The local store is out of White Poster Board. Hmmm… I wonder where it all could be.
The quote, “The arc of the moral universe is long, but it bends toward justice” is often attributed to the Rev. Dr. Martin Luther King Jr. It is thanks to him that the phrase has become part of our American lexicon. Yet the exact wording predates his use of it by around half a century, and the origins go back further still to the Unitarian minister Theodore Parker.
Theodore Parker, born 1810, was a minister and Transcendentalist and was also an abolitionist. His thoughts on the progress of the moral universe come from a 1853 sermon titled “Of Justice and the Conscience:”
Look at the facts of the world. You see a continual and progressive triumph of the right. I do not pretend to understand the moral universe, the arc is a long one, my eye reaches but little ways. I cannot calculate the curve and complete the figure by the experience of sight; I can divine it by conscience. But from what I see I am sure it bends towards justice.
Things refuse to be mismanaged long. Jefferson trembled when he thought of slavery and remembered that God is just. Ere long all America will tremble.
I thought of this at a recent City Commission Meeting in Helena where a hearing was held about removing discriminatory language aimed at transgendered individuals from our city’s non-discrimination ordinance. We won (the language was removed). But only barely, 3-2. The testimony on behalf of transgendered community members was heartfelt, wide-ranging, professional, and thoughtful. Testimony on behalf of maintaining the language was based in fear and rigid dogmatism.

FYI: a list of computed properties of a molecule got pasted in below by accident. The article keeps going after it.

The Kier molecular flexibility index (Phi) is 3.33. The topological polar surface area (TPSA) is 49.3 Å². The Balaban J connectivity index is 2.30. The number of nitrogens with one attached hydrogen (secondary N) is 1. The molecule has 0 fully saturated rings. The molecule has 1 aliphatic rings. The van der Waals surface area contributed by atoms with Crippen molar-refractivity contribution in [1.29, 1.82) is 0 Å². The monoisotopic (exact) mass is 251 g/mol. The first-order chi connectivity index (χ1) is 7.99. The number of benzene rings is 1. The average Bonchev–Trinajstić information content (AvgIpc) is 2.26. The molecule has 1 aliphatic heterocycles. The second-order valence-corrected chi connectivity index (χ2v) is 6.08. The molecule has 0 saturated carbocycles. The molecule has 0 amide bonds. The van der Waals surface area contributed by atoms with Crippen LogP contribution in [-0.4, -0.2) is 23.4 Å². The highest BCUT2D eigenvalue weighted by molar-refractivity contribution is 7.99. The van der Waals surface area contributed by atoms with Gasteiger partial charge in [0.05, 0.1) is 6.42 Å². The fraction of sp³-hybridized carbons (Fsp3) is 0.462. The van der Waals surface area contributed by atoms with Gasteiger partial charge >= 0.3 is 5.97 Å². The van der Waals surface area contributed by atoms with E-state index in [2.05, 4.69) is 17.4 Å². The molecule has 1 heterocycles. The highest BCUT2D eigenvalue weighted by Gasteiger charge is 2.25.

And I couldn’t help, in listening to that fearful testimony, of our history – when one could almost substitute any number of maligned or oppressed groups for “transgendered” in their words. For example, “I’m not anti-transgendered, but I just don’t want them around my children.”
Far enough back, this could have been “Catholics” – more recently “Jews” – more recently “African Americans” – more recently “Gays” – and here we are today, in 2017, finding one more segment of our community to welcome in with love while others still push out with fear.
Again, we won. It was a victory.
Theodore Parker couldn’t have known what was ahead of him in just a few years. But he could see the facts of the world. And he could divine by his conscience the long arc of a moral universe.
I cannot pretend to know exactly what the coming Administration will bring, but the omens are not good for many segments of our community.
So, with a heart tethered to that moral arc, I reach out to all those who are affected. I am here. I’ll be here every step of the way. Perhaps the words of Parker and King will give you comfort. But the moral arc will not curve without us.
I’ll see you tomorrow, where we find out where all those white poster boards have gone.